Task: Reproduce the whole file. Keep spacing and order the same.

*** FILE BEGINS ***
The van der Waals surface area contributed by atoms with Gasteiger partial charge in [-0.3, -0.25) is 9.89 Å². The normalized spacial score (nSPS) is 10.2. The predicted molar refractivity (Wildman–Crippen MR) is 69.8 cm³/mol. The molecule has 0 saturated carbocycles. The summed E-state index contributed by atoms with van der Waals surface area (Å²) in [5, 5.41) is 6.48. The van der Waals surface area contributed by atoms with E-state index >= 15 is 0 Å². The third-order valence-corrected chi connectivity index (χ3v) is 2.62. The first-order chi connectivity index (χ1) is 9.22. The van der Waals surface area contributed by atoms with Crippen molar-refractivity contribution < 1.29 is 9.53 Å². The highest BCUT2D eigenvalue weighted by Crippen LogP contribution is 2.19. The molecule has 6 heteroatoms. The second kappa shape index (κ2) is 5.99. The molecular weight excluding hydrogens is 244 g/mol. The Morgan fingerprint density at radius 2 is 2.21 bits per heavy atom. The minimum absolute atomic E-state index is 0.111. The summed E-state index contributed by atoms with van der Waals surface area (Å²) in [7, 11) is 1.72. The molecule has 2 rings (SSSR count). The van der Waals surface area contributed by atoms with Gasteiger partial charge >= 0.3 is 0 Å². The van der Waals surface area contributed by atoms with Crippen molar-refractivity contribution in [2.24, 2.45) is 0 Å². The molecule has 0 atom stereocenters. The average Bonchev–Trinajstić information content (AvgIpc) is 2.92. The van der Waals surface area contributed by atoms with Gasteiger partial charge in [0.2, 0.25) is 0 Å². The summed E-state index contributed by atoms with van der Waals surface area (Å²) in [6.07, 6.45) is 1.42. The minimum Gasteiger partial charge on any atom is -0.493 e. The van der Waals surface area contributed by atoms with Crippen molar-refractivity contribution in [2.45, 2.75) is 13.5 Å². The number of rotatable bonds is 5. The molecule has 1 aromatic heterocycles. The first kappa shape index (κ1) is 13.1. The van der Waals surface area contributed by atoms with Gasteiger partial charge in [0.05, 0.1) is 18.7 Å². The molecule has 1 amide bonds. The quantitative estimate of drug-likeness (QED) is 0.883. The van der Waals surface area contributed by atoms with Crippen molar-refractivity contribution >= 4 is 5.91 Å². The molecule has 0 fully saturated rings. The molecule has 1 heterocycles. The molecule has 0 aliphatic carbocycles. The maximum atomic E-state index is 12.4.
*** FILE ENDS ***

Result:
The van der Waals surface area contributed by atoms with Gasteiger partial charge in [-0.3, -0.25) is 9.89 Å². The normalized spacial score (nSPS) is 10.2. The predicted molar refractivity (Wildman–Crippen MR) is 69.8 cm³/mol. The molecule has 0 saturated carbocycles. The summed E-state index contributed by atoms with van der Waals surface area (Å²) in [5, 5.41) is 6.48. The van der Waals surface area contributed by atoms with E-state index >= 15 is 0 Å². The third-order valence-corrected chi connectivity index (χ3v) is 2.62. The first-order chi connectivity index (χ1) is 9.22. The van der Waals surface area contributed by atoms with Crippen molar-refractivity contribution < 1.29 is 9.53 Å². The highest BCUT2D eigenvalue weighted by Crippen LogP contribution is 2.19. The molecule has 6 heteroatoms. The second kappa shape index (κ2) is 5.99. The molecular weight excluding hydrogens is 244 g/mol. The Morgan fingerprint density at radius 2 is 2.21 bits per heavy atom. The minimum absolute atomic E-state index is 0.111. The summed E-state index contributed by atoms with van der Waals surface area (Å²) in [7, 11) is 1.72. The molecule has 2 rings (SSSR count). The van der Waals surface area contributed by atoms with Gasteiger partial charge >= 0.3 is 0 Å². The van der Waals surface area contributed by atoms with Crippen molar-refractivity contribution in [2.24, 2.45) is 0 Å². The molecule has 0 atom stereocenters. The average Bonchev–Trinajstić information content (AvgIpc) is 2.92. The van der Waals surface area contributed by atoms with Gasteiger partial charge in [0.2, 0.25) is 0 Å². The summed E-state index contributed by atoms with van der Waals surface area (Å²) in [6.07, 6.45) is 1.42. The minimum Gasteiger partial charge on any atom is -0.493 e. The van der Waals surface area contributed by atoms with Crippen molar-refractivity contribution in [2.45, 2.75) is 13.5 Å². The number of rotatable bonds is 5. The molecule has 1 aromatic heterocycles. The first kappa shape index (κ1) is 13.1. The van der Waals surface area contributed by atoms with Gasteiger partial charge in [0.05, 0.1) is 18.7 Å². The molecule has 1 amide bonds. The quantitative estimate of drug-likeness (QED) is 0.883. The van der Waals surface area contributed by atoms with Crippen molar-refractivity contribution >= 4 is 5.91 Å². The molecule has 0 fully saturated rings. The molecule has 1 heterocycles. The molecule has 0 aliphatic carbocycles. The maximum atomic E-state index is 12.4.